Imperialism in the 21st century: "What Putin says about Peter the Great should be taken seriously"

The Russian dictator sees himself "on a historic mission to make Ukraine Russian again," says Eastern Europe historian Franziska Davies in an interview with ntv.

Imperialism in the 21st century: "What Putin says about Peter the Great should be taken seriously"

The Russian dictator sees himself "on a historic mission to make Ukraine Russian again," says Eastern Europe historian Franziska Davies in an interview with ntv.de. "It follows logically from this that from Putin's point of view it shouldn't be part of NATO either. That has less to do with Russia's often assumed 'security interests' and more to do with Putin's neo-imperial claims."

According to Davies, Germany lacks a certain empathy for the historical perspective of the East Central European countries. "That's also noticeable in the discussions about arms deliveries: people in this country ask whether it wouldn't be better not to deliver arms, whether Ukraine shouldn't give up because any peace is better than war. You can do that with history, too explain: In Germany there is no reminder that you can, maybe even have to, fight against an enemy who wants to destroy you."

ntv.de: Putin has given a number of reasons for the attack on Ukraine - the eastward expansion of NATO, the alleged oppression of Russian speakers in Ukraine, a "denazification" that is necessary. Do you think he meant any of those reasons seriously?

Franziska Davies: His claim that he is concerned with protecting Russian-speaking Ukrainians is absurd. After all, they are the ones who suffer most from his war of aggression. The goal of "denazification" is also ridiculous. Putin said several times, immediately before the attack and a year ago in an essay "On the Historical Unity of Russians and Ukrainians," that Ukraine's existence was a historic mistake by the Bolsheviks. In his view, Ukraine belongs to Russia. That is the decisive reason for the war, which also explains the actions of the Russian army: the targeted persecution of the elite, the Russification of the education system, the destruction of Ukrainian cultural assets. Putin sees himself on a historic mission to make Ukraine Russian again. From this it follows logically that, from Putin's point of view, it should not belong to NATO either. This has less to do with Russia's often imputed "security interests" and more to do with Putin's neo-imperial claims.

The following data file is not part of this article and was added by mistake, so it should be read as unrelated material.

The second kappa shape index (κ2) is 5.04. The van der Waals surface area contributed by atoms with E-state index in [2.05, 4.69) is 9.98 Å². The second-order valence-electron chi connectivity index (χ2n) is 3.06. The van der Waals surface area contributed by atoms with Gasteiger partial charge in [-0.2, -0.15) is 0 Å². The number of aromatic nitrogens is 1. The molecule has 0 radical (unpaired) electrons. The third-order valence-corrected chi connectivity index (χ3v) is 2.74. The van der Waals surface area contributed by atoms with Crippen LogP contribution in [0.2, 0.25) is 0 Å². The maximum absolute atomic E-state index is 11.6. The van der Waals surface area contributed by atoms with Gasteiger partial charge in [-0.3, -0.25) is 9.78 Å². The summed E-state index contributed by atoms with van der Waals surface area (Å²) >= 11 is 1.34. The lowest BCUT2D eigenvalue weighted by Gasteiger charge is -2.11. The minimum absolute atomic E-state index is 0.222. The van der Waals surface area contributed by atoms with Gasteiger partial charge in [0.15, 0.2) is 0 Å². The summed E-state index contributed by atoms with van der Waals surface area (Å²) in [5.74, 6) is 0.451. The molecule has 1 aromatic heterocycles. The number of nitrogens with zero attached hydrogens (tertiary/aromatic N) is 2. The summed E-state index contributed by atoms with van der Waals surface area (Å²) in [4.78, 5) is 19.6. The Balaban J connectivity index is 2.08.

What role does history play for Putin? Does he really think he's some kind of revenant of Peter the Great?

Putin has been a historian for a number of years. With a view to the beginning of the Second World War, he absurdly accused Poland of all people of complicity. The importance of his idiosyncratic interpretation of history for his politics is often underestimated, because from a western point of view it is completely anachronistic that there are still politicians in Europe who start a war because of an ideology. Because of this, many are trying to rationalize Putin's war. But Putin actually sees himself as the executor of a historic mission. I would therefore take seriously what he says about Peter the Great: he measures himself against the imperial greatness of 18th and 19th century Russia. His much-quoted statement that the collapse of the Soviet Union was the "greatest geopolitical catastrophe of the 20th century" has nothing to do with the fact that he is a committed communist. He never was. For him, the catastrophe lies in the fact that Russia lost its imperial greatness with the end of the Soviet Union.